Katherine C. “Kasey” Waring
Nov. 29, 1932 – Aug. 1, 2021
Preceded in death by husband, Maurice “Moe.” Survived by children: Patrick (Carolyn) Waring, Michael (Julie) Waring, Mark (Deb) Waring, Molly (Rick) Drews, Tom (Sheila) Waring, Ann (Jim) Barta, and Mary Ellen (Matt) Hurley; grandchildren: Molly, Lizzie (Cecil), Patrick, John, Randy (Sarah), Kelly (Danny), Carrie, Ryan, Colleen, Abby (Ryan), Sara (Andrew), Emma, Mark, Emily, Tommy, Kacy, Bridget, Sydney, Jack, Kate, and Annie; great-grandchildren: Tyler, Drew, Quinn, Dillon, Cole, Evan, Reese, Charlie, Lucy, Pete, Leo, and Miles; sisters, Patricia Corkrean and Jane (Jim) Weist; brother, Michael McLaughlin; sister-in-law, Jeannine Heiss.
VISITATION begins Wednesday, August 4th at 5pm with a WAKE SERVICE at 7pm, both at St. Joan of Arc Catholic Church (74th & Vinton St). FUNERAL MASS: Thursday, August 5th at 10:30am at St. Joan of Arc Church. Interment: Resurrection Cemetery.
Memorials are suggested to Poor Clare Sisters or charity of your choice. To view live broadcasts of the Funeral Services, please go to www.heafeyheafey.com and click the “View Live Cast” button on the home page.
Katherine Celine McLaughlin was born November 29, 1932, in Mercy Hospital in Des Moines, Iowa. Her parents, John and Alice (McCusker) were descendants of Irish immigrants, and raised their seven children in the close-knit parish of St Patrick’s Church of Winterset. Mom’s siblings were Patricia (Pat), Richard, Johnny, Helen, Jane, and Michael. She was called “Celine”, her middle name, for reasons she never could explain to us, her children, when we asked about that later. The Catholic faith that inspired mom was instilled by her parents, her extended family, and the Irish community in which she grew up. Her faith would be her defining character trait, and something she would pass to her children.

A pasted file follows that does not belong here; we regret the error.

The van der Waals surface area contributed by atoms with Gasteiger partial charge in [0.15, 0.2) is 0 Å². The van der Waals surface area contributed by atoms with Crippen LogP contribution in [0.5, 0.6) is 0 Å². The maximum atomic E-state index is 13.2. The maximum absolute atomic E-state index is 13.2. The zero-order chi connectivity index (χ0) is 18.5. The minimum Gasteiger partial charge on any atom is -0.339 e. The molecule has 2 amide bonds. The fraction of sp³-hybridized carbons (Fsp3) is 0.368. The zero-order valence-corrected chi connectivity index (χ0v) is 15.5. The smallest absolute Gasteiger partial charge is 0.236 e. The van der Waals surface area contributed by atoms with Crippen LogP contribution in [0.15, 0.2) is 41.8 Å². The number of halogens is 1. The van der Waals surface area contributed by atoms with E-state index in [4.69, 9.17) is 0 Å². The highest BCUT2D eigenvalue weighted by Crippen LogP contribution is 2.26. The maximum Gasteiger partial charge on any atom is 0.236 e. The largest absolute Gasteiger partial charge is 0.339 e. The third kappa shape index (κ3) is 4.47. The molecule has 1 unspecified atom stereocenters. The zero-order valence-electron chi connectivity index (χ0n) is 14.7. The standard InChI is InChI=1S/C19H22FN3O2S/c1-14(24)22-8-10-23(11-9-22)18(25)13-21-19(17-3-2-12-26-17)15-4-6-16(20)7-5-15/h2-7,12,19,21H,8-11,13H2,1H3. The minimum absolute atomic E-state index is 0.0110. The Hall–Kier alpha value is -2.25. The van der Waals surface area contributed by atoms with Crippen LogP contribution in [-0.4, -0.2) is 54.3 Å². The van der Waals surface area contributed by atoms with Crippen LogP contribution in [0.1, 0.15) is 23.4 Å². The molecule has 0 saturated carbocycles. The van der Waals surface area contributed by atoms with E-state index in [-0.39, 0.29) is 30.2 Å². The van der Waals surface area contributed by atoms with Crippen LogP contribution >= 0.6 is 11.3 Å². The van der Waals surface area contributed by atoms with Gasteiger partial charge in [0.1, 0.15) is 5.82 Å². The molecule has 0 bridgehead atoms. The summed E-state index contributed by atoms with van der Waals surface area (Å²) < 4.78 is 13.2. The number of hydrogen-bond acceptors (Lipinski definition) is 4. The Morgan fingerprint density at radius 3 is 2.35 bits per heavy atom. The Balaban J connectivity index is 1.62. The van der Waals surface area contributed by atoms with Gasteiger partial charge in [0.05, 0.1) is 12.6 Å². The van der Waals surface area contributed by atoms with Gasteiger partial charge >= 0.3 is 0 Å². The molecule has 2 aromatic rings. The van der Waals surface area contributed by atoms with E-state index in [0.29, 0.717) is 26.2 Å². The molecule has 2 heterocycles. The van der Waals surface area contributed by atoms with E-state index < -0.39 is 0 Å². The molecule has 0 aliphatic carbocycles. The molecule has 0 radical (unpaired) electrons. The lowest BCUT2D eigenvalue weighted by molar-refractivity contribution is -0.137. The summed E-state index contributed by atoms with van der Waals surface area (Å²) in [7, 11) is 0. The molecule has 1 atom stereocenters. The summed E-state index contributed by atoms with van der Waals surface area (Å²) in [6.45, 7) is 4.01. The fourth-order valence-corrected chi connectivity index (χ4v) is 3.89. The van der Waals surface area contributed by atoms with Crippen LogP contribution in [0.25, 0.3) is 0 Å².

Her childhood was probably typical for that age, and while she remembers the Depression and World War 2, most of its negative effects did not directly impact her. She did tell us some stories, like the time she participated in clothing collections after the war for refugees in Europe. Even at a young age, she was inspired to acts of charity and kindness. More on that later.
Celine experienced loss with the death of her father when she was only 17 and away at boarding school. She talked about him lovingly ever since, and her own seven kids regretted not knowing him the same way. But her mother, Alice, lived until 1989. Grandmother Alice was a big part of our lives growing up, as mom ensured that Alice was always welcome. Family, in addition to faith, was the other pillar of mom’s character.
She went to Creighton Nursing School where she met our dad, Maurice (Moe) Waring. By that time, she was going by the name “Kasey”, and got her nursing degree and practiced for many years. Years later, when my daughter Colleen was ill, and I was incompetently trying to perform a nursing role, Colleen would say, “You’re not a nurse; call grandma Kasey because she will know what to do.”
Mom and dad were married August 18, 1954, and she took dad’s surname of Waring. Pat was the first child, born in Virginia. Mike and I were born in Iowa, and the remaining four, Molly, Tommy, Ann, and Mary Ellen, were born in Omaha. We grew up in the St Joan of Arc Parish and went to school there. Several of us were married in that church, because that parish and the community was a big part of our lives. Mom and dad remained faithful Catholics all their lives and made the church part of our lives too. We were proud members of the Westgate neighborhood, even though, technically, we moved out of Westgate’s boundaries in 1968.